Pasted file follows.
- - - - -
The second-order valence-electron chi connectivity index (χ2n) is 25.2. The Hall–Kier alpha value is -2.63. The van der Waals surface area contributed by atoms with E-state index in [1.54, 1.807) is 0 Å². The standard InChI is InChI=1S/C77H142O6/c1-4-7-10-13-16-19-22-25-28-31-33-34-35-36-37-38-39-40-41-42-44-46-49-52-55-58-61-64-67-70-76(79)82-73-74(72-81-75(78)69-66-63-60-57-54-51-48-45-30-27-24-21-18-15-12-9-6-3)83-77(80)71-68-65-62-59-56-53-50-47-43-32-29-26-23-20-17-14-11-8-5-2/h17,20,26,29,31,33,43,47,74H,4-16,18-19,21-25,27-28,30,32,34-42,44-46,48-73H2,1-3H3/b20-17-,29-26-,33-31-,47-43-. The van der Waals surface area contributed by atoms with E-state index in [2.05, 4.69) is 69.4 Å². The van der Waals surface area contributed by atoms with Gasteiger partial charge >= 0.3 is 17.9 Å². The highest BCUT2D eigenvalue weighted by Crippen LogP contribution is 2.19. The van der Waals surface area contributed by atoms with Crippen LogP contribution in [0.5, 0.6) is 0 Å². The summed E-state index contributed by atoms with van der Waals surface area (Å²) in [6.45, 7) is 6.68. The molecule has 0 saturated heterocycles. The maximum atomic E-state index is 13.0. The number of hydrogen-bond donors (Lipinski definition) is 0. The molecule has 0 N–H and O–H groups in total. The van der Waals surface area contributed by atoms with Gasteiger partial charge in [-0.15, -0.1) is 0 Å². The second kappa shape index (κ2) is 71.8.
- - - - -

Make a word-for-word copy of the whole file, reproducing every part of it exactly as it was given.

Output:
The second-order valence-electron chi connectivity index (χ2n) is 25.2. The Hall–Kier alpha value is -2.63. The van der Waals surface area contributed by atoms with E-state index in [1.54, 1.807) is 0 Å². The standard InChI is InChI=1S/C77H142O6/c1-4-7-10-13-16-19-22-25-28-31-33-34-35-36-37-38-39-40-41-42-44-46-49-52-55-58-61-64-67-70-76(79)82-73-74(72-81-75(78)69-66-63-60-57-54-51-48-45-30-27-24-21-18-15-12-9-6-3)83-77(80)71-68-65-62-59-56-53-50-47-43-32-29-26-23-20-17-14-11-8-5-2/h17,20,26,29,31,33,43,47,74H,4-16,18-19,21-25,27-28,30,32,34-42,44-46,48-73H2,1-3H3/b20-17-,29-26-,33-31-,47-43-. The van der Waals surface area contributed by atoms with E-state index in [2.05, 4.69) is 69.4 Å². The van der Waals surface area contributed by atoms with Gasteiger partial charge >= 0.3 is 17.9 Å². The highest BCUT2D eigenvalue weighted by Crippen LogP contribution is 2.19. The van der Waals surface area contributed by atoms with Crippen LogP contribution in [0.5, 0.6) is 0 Å². The summed E-state index contributed by atoms with van der Waals surface area (Å²) in [6.45, 7) is 6.68. The molecule has 0 saturated heterocycles. The maximum atomic E-state index is 13.0. The number of hydrogen-bond donors (Lipinski definition) is 0. The molecule has 0 N–H and O–H groups in total. The van der Waals surface area contributed by atoms with Gasteiger partial charge in [-0.15, -0.1) is 0 Å². The second kappa shape index (κ2) is 71.8.